Tales from the Four Colour Closet – The Female Superhero Dress Code | Sidekickcast

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Published on January 14th, 2013 | by Joe Glass


Tales from the Four Colour Closet – The Female Superhero Dress Code

So, I’m going to start off with a little house-keeping.

I’m going to open up the range of topics of what is discussed and ruminated on in my own rambling, meandering fashion within this (admittedly far from regular) blog that Sidekickcast kindly let me have. Sadly, there just isn’t enough LGBTQ news to discuss on a weekly basis (though there are ideas, so fear not). And it may in fact be the restrictive nature of a limited topic that has fettered my ramblings from being more prolific on here.

Instead, I’m going to open it up to a more general idea: these will be the ramblings of a gay reader and fan of comics. Not just LGBTQ news in comics, but also the general things that get stuck in my brain and make me want to pick at them…apparently publicly, for all to see.

And with that, the current curious scab in my mind: the changing fashion sense of Astonishing X-Men character Blindfold.

When Blindfold was first introduced in Joss Whedon and John Cassaday’s fantastic Astonishing X-Men run, she maybe couldn’t be called a superhero. Rather, she was a ‘creepy kid’: she spouted random, nonsensical gibberish that sounded scarily prescient (and of course, was). She would keep on interjecting in her own train of thought as if she was being surrounded and hounded by imaginary chatterboxes.

And despite not kicking ass in any way, she did to her bit in saving the day a number of times.
And this is how she looked:

blindfoldShe appeared shabbily dressed, usually with a blanket on her, her hair seemingly unkempt…still though, fairly well put-together for a girl with no eyes.

Then we had Young X-Men. Here, the character was reintroduced, still very much in a similar place mentally, but with a slightly more proactive attitude and she got involved in the actual fighting a bit more. Around about this point, she could be more easily classified as a superhero. And she looked
like this:


Her clothes were more form-fitting. And she definitely grew out. Her hair was clean and brushed. She was sleeveless, confidant looking…even her blindfold seemed in better shape.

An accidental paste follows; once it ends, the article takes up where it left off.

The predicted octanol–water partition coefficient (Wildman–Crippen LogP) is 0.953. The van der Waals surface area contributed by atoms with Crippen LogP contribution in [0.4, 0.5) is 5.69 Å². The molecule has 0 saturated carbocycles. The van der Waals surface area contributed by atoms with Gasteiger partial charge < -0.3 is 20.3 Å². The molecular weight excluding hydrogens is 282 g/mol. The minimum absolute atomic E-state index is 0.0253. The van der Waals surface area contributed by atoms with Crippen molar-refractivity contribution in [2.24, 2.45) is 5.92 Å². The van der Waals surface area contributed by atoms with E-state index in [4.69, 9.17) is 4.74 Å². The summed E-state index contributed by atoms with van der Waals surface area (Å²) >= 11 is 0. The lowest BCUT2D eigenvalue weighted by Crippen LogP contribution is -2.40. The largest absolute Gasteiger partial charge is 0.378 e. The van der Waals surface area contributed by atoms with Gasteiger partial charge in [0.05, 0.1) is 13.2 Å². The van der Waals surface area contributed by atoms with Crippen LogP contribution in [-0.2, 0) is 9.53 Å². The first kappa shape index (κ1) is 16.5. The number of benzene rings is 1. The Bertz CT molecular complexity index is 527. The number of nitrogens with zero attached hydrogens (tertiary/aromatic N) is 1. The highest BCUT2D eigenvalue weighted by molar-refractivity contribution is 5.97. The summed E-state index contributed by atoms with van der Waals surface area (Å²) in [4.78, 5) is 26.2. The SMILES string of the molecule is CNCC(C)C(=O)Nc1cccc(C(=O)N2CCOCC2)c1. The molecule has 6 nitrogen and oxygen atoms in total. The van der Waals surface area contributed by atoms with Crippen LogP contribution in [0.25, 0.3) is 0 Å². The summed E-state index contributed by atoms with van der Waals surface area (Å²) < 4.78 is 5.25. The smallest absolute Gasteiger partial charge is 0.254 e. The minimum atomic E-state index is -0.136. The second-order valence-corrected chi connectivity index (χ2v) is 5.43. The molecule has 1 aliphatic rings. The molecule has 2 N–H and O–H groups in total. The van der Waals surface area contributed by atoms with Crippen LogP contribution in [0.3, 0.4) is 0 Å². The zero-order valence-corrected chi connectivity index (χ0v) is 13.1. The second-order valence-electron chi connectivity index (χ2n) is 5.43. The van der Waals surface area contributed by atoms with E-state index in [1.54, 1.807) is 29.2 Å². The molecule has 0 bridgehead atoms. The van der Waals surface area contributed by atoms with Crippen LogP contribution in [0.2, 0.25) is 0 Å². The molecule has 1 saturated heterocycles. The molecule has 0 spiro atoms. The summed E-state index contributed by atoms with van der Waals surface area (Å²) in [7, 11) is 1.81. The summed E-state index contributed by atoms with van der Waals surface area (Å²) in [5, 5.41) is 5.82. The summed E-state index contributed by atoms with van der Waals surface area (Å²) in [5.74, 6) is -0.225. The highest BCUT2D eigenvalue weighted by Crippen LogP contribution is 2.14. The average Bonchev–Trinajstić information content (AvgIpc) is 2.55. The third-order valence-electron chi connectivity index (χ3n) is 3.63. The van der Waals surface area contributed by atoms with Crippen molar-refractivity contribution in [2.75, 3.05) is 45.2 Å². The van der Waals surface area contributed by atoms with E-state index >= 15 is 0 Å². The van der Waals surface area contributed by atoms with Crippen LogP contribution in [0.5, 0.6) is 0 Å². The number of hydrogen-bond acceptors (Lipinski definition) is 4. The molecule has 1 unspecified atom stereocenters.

This all came back to mind as this week she appears in the current issue of the relaunched Marvel NOW! title, X-Men Legacy by Si Spurrier and Tan Eng Haut and Jorge Molina (a great book that a heartily recommend by the way). In it, we see her even more confidant and even flirty, and due to
circumstances, sane.

Now, this had me thinking. She was arguably a hero before, when she wore throw rugs as fashion, trying to help her friends with her abilities that were so difficult on her mind that doing so was a genuine struggle and alienating herself from those that could be her friends. But when she started taking more traditional superhero roles, she had to have an aesthetic overhaul.

It feels to me that this is because it is felt, whether it is true or not, that to understand a character as a superhero they must look a certain way. And for a female superhero, that seems to mean looking attractive, sexual (to at least some extent) and nearly always with some kind of bare skin available to their costume. To be a female superhero, you must be sexy.

It’s as if the belief is that for the reader to understand the visual language codified on the page of what a female superhero is, they must be presented in a singular way.

Look at the range of female superheroes: few have clumpy, form-masking costumes as Blindfold once had. And if they do, it doesn’t last long.

To some extent, it’s true. When you think of a female superhero or to describe one, particularly costume-wise, you’d probably naturally lean towards these attributes. They’ve become naturally ingrained into the cultural knowledge of superheroes and comics.

It’s something that we can see some efforts to move away from though. Of late, there’ve been several costume redesigns of various superheroes that are more skin covering, practical and make sense…however, they are still pretty form-hugging. It’s why I’ve been enjoying the new Glory from Image by Joe Keating and Ross Campbell, where we’re presented with a massively build, heavily scarred, powerful looking woman who is still feminine, who’s costume is more like armour (and certainly more practical than previous iterations) though still quite revealing in nature.

I’m not necessarily deploring it, nor am I going to say it’s the way it should be. It’s just an interesting element that stuck in my head this week, as I felt this character is a fine example of it.

For Blindfold to be a supporting character, shabby is fine. But to be a superhero, the costume gets tighter, and the attractiveness goes up. Though that may change, it’s still possible to keep the character interesting though, and thus far things have looked good for her there.

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About the Author

Joe Glass is the writer and creator of LGBTQ comic series, The Pride and The Pride Adventures. He is also a co-writer on Welsh horror comedy, Stiffs. All are available on Comixology.

One Response to Tales from the Four Colour Closet – The Female Superhero Dress Code

  1. Sara Jones Dockery says:

    This was an interesting read. I just wanted to add that from the perspective of an artist there is a practical side to dressing superheroes in form-fitting attire. For one, drapery or folds in clothing take more time to illustrate properly when the character is doing a lot of moving around. Not a problem for the support character but for a main superhero character it could become an issue. To be fair, there aren’t many male hero characters wearing lots of bulky clothing either and most of them are sexy too. 🙂

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